Industry Guide23 min read

Top 5 Usability Testing Tools in 2023

Our usability testing “who’s who” to help you test your products in 2023.

Anthony Miller
Anthony Miller, Content WriterFebruary 22, 2023
What is the Top 5 Usability Testing Tools in 2023

Usability testing tools are often overlooked by businesses too keen to launch an internally tested and approved product. UX professionals have an extended toolkit stretching from low-fidelity prototyping to usability testing and other forms of stakeholder collaboration. Along with internal user testing, these steps provide invaluable feedback before a potential misdirected product launch.

This wouldn’t be possible without the user testing platforms that enable businesses’ usability testing processes without the need for specialist skills or highly trained experts. Let’s dive into some of the top usability testing tools available today, and how they can change your UX workflows.


  1. LookBack
  2. UserZoom
  3. UserTesting
  4. Useberry
  5. UsabilityHub

What is a usability test?

The definition of usability testing

A usability test is when you invite real users to test your prototype by interacting directly with part of, or the entire prototype. Usability testing allows the product team, including the UX designers, to gather invaluable data from verbal and non-verbal feedback.

User testing has evolved from gathering test users in a room and taking notes, to a modern scientific process. Different vertical specific usability testing best practices are appearing, with subcategories such as mobile usability testing leading to the creation of specific usability testing tools.

UX professionals will want to make the most of usability testing to evaluate how potential paying customers will use the product, and if it meets the targeted needs, or replies to a whole different use case that you didn’t anticipate. A usability test is the perfect moment to identify any overlooked UX design issues, giving you the insight at the right time to go in and make modifications to your prototype before moving on to production.

Usability testing can target part of the prototypes’ functionality, or the entire product. Best practices suggest setting specific goals for each usability test, preferring multiple small usability tests over a shotgun approach.

Different usability testing methods for great results

By using different types of usability tests, you will receive key feedback that will shape your end product. Before diving into the different usability testing tools out there, let’s take a quick look at a few different usability testing methods available.

1. Guerilla testing

Set up a stall in a busy location and ask random participants to test your product. Guerilla usability testing provides some feedback, such as emotional responses you can gauge from the test users’ expressions. However, this is a purely randomized test, meaning that you may not be hitting your target demographic. The risk is receiving a great amount of irrelevant information.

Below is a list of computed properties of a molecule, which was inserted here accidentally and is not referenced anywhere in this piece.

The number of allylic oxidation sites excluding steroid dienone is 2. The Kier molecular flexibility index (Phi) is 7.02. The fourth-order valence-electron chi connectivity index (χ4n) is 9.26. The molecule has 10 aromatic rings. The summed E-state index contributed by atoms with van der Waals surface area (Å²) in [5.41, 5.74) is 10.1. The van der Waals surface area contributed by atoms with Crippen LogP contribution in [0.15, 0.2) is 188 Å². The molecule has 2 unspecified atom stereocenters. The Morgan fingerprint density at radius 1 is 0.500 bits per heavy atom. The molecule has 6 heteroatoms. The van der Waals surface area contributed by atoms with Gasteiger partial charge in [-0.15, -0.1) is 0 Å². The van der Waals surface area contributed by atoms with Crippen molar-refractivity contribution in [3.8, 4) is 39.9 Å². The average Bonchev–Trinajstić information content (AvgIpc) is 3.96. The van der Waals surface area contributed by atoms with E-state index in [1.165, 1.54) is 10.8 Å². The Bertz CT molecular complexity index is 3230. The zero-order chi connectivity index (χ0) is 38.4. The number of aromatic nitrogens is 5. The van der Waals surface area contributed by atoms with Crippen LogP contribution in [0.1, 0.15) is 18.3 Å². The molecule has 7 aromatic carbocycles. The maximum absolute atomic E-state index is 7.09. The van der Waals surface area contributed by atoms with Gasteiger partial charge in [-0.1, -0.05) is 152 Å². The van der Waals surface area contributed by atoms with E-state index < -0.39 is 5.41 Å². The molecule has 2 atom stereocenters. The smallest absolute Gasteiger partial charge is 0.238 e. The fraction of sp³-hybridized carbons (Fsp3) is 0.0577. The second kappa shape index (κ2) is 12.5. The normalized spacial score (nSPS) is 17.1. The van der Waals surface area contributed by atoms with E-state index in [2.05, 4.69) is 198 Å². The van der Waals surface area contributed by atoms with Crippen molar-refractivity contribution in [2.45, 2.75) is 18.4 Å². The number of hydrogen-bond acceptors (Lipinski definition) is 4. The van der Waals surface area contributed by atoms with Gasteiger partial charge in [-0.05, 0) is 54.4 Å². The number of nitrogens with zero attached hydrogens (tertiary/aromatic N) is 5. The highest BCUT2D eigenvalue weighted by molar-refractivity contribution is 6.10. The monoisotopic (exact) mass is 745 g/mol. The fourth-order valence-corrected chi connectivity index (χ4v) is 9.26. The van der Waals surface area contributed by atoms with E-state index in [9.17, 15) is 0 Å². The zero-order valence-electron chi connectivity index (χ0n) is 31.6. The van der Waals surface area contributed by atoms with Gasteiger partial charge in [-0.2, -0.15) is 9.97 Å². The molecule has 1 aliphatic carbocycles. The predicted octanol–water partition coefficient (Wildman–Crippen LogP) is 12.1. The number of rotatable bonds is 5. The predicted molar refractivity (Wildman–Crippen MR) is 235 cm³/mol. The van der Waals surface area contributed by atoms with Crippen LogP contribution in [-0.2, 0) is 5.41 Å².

2. Lab-based usability testing

Lab-based usability testing in a controlled environment, it’s the opposite of guerilla testing. When you’re ready to deep-dive into acquiring specific feedback, this is how you want to do it. Lab usability testing is a supervised process with a moderator who controls the test environment and steers the experience in the direction you need.

All of the above make this method a potentially costly exercise, with the amount of potential test users limited by the size and scope of the lab environment used.

3. Interviews and surveys

This method can be used long after a product goes to market. Interviews and surveys are the feedback gathering tool by excellence, allowing you to gather potentially massive amounts of feedback in a short amount of time.

The caveat with this method is that you will spend more time sorting through information than organizing the usability test.

4. Remote usability testing

Encouraged by the recent digitalization of all things business, remote usability testing is more popular than ever. Thanks to solid innovation in prototyping processes and usability testing tools, you can run both unmoderated and moderated usability tests with a few clicks.

Depending on your choice of usability testing tools, you will be able to:

  • Record verbal and/or non-verbal reactions
  • Record the user testers' interactions with the prototype
  • Guide the user tester through tasks, or leave them completely free to explore
  • Provide specific questions to gather feedback
  • Have a moderator accompany them through the usability test
  • Monitor the test in real-time

Find out how companies like Meta use high-fidelity prototypes in their remote usability testing.

The top usability testing tools

We’ve put together our favorite usability testing tools that we think you should consider including in your UX design workflows.

This top usability testing tools list is segmented between the simpler options, established names, tools that work great with leading prototyping solutions, and some honorable mentions.

1. LookBack: remote video usability testing made easy for ProtoPie prototypes

Lookback usability testing